Apple App Store has an emulator problem without a solution


Nintendo may be waiting in the shadows to smash any emulator out of existence

Despite Apple’s recent rule change, it has been a bumpy few days for emulators on the App Store as small developers fear the wrath of Nintendo and others.

Software emulation has been around for decades and is perfectly legal, at least the technology is. The implementation of emulators, business models, and how users obtain games live in this unchallenged legal gray area that developers are scared to test.

The Google Play Store doesn’t restrict developers from submitting emulators either, and plenty of popular versions exist. So, since Apple now allows emulators on the App Store, the world has been standing by waiting for a flood of software built to play old video games — yet it hasn’t arrived.

The latest emulator, called Bimmy, came and went in a matter of hours. It was capable of running NES games with the applicable ROMs.

Bimmy was pulled by the developer Tom Salvo without any action from Nintendo or Apple. According to a MacRumors forum post, he pulled it out of fear of reprisal.

Tom Salvo’s is clear about why he pulled the emulator.

Pulled by me, just out of fear. No one pressured me to, but I got more nervous about it as the day went on. Very sorry to get everyone’s hopes up, but hopefully hopefully there will be other more brave devs than me in the future.

The latest removal comes only two days after another public mishap where a developer accidentally violated a license for open source code. The Gameboy emulator was quickly removed after the developer was accused of publishing shovelware filled with ads.

Apple’s emulator guidelines don’t say much about legality, but it appears to lay the blame at the developer’s feet if any legal action is sought. Again, emulators are legal if implemented correctly — it’s the ROMs that live in a legal gray area.

The legality of emulators and ROMs

A ROM is simply the data file found on a game disc or cartridge, the Read Only Memory which can be legally obtained if removed from original hardware. Users are expected to obtain ROMs legally, though finding them on the web isn’t difficult.

A screenshot of an NES emulator showing a retro game

Bimmy was taken down out of fear of reprisal from Nintendo

The ease at which old software can be pirated is a problem for game companies. It removes a potential revenue stream (one these companies seem to have no intention of pursing anyway), but like when people pirated music in the 2000s, it’s difficult to enforce and pursue in court.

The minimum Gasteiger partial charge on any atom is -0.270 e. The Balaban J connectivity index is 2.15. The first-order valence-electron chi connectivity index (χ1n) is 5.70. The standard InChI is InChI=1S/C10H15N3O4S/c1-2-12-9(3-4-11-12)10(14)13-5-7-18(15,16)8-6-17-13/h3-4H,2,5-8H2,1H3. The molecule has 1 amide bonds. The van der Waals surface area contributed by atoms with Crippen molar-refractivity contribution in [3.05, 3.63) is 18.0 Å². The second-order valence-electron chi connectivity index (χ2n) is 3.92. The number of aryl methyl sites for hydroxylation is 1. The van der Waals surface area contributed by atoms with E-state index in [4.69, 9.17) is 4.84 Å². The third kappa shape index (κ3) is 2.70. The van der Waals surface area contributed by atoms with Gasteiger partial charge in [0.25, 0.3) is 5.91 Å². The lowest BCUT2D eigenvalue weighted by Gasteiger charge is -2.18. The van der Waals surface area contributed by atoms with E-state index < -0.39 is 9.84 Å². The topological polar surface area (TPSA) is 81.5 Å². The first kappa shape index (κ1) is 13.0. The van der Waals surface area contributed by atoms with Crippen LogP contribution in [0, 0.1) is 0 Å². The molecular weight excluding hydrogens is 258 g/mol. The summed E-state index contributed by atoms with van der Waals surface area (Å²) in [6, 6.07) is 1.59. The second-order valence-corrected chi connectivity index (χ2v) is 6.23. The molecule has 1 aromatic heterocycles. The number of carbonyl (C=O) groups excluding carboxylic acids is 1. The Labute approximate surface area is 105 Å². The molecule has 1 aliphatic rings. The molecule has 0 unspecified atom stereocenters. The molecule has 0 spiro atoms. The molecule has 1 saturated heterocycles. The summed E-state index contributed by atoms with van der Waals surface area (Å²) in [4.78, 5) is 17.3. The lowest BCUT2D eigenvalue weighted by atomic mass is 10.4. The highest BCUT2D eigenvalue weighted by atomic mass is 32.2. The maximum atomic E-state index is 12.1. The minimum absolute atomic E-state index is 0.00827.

Instead, companies like Nintendo try to use laws like the Digital Millennium Copyright Act, or DMCA, to take down emulators. Nintendo successfully took down Yuzu, a Switch emulator, because it cracked the console’s encryption, thus violating the DMCA.

Other emulators don’t need such sophisticated methods to run classic software. Therefore, without the DMCA, there isn’t a legal basis to pursue most of these emulators core software — at least not yet, anyway.

Developers like Tom Salvo are worried about becoming a legal precedent. If Nintendo decided to try its luck against an emulator published in Apple’s App Store, it could be successful.

For whatever reason, the same level of scrutiny hasn’t been brought to Google’s Play Store, where emulators exist by the bucketload. Perhaps the legal gray area protects these emulators, and Apple’s App Store will soon be filled with them.

The only way to find out is if a high-profile emulator succeeds at being published to the App Store and remains without a challenge. The problem is finding a developer willing to risk a showdown with Nintendo or Sony.

Still waiting on a high-profile emulator for iOS

All eyes are on Riley Testut and his handful of emulators. He created GBA4iOS to emulate Gameboy games, and then he followed up that project with Delta, which can run everything from NES to N64.

Two screenshots from Delta emulator. One is a Zelda Gameboy game and the other is a Zelda N64 game

Delta emulator is able to run several classic console games

However, Testut has remained quiet about his intentions to bring Delta or GBA4iOS to Apple’s App Store. It could prove a conflict of interest as he brings AltStore online as an alternative app marketplace in the EU.

Some speculate Apple’s purpose for allowing emulators now, after fighting against the idea since the conception of the App Store, is to undercut Testut’s efforts to implement AltStore in the EU. The timing of Apple’s guideline update suggests as much.

Many questions still remain about emulation on iOS and Apple’s other platforms. While Apple seems ready to approve Gameboy and NES emulators, we’ve yet to see emulators that require system BIOS files like PlayStation One.

There’s no reason why even Nintendo Gamecube or Wii can’t run on an iPhone or iPad beyond legal issues. We’ll just have to wait and see who is willing to take the gamble between App Store success and lawsuit hell.

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